Infected Mushroom Advises You "Wear Your Diapers" to Culture Room on Saturday

Infected Mushroom a year ago at Revolution Live.
Infected Mushroom a year ago at Revolution Live.
Alex Markow

In 1996, Amit Duvdevani and Erez Eisen met in Haifa, Israel, where their mutual love for creating psychedelic trance music had them join forces to form Infected Mushroom. Nearly two decades and eight full length albums later -- including those with the conversation starting titles Converting Vegetarians and Vicious Delicious -- and the duo is still going strong.

Now based in Los Angeles, Infected Mushroom is taking its never ending tour and a live band to Culture Room on November 29. New Times exchanged some late night correspondences with the two to learn how they first met, the inspirations they find on the road, and why you might want to bring a diaper when attending the show.

See also: Infected Mushroom Will Have Audiences Tripping on Sound With Its Fungusamongus Tour

New Times: When did you first fall in love with music?

Upcoming Events

Amit Duvdevani: We have both loved music for as long as we can remember. Our parents had us classically trained, and by the time we were teens, we were already involved in bands.

Erez started touring as an electronic musician around the ripe age of 14. Music runs in our blood and we are so fortunate to have been able to make a living from our passion.

How did the two of you meet?

A mutual friend linked us up together. He knew we both possessed traits that would balance each other out in terms of charisma, technical skills, perseverance, networking abilities, etc. Sure enough once we got in the studio, magic started to happen.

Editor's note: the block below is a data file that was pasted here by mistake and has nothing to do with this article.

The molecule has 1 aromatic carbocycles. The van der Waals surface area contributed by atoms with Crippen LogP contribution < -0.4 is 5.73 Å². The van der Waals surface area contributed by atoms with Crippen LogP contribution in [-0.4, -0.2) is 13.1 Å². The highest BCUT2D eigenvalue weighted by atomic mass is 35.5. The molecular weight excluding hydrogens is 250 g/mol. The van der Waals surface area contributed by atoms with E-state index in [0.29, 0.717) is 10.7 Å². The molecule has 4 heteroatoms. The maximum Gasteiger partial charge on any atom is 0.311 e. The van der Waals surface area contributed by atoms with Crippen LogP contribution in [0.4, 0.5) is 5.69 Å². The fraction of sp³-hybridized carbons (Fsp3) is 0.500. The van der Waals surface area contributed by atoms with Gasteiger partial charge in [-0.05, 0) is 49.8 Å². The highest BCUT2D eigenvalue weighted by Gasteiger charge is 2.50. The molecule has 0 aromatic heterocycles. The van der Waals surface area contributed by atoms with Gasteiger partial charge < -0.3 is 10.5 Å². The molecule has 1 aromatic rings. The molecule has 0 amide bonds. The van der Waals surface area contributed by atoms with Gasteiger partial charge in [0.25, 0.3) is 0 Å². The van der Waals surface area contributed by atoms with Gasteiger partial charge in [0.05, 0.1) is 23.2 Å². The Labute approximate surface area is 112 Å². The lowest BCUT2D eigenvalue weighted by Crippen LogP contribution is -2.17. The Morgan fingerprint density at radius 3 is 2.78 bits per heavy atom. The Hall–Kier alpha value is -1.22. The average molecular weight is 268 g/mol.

We started out by collaborating as separate artists, but it didn't take long to realize our powers combined created a monster that was unstoppable.

What is your creation process?

We sit down with an espresso, begin developing a loop, eventually the track comes to life. Sometimes we have a vocal or lyrical idea, perhaps just a theme or concept, then we start to build around that. Often times we like to write music at night because by that time our brains are warped from the long day, which actually helps us to think outside the box in terms of trippy ideas and risk-taking.

You guys tour a lot. Is being on the road something you must overcome to create new music or is it an inspiration?

It's definitely an inspiration. We typically don't write on the road, so that time off gives us new-found energy and inspiration in the studio during weekdays. Also we often find that our experiences on the road give us lyrical or title ideas.

For example, "I am the supervisor, can I get a taxi number" came from a time when we had a psycho taxi driver in Europe... The lyrics just developed organically. Or in the album Legend of the Black Shawarma -- many of the song titles are named after our favorite restaurants from around the world. It's important to find balance in life.

Do you have any pre-show rituals?

Good food and lots of Heineken.

What can audiences expect on Saturday night at Culture Room?

We are going to bring a ton of energy, and a solid selection of old favorites with new bangers. Just remember to wear your diapers, its going to get messy.

Infected Mushroom, 8 p.m., Saturday, November 29, Culture Room, 3045 N. Federal Hwy., Fort Lauderdale. Tickets cost $30 plus fees. Visit

New Party Rules for Millennials

Top 20 Sexiest R&B Songs from the '90s to Today

Ten Best Florida Metal Bands of All Time

Ten Most Annoying Drunk Dudes You Meet at a Bar

Use Current Location

Related Location

Culture Room

3045 N. Federal Highway
Fort Lauderdale, FL 33306


Upcoming Events

Sponsor Content


All-access pass to the top stories, events and offers around town.

  • Top Stories


All-access pass to top stories, events and offers around town.

Sign Up >

No Thanks!

Remind Me Later >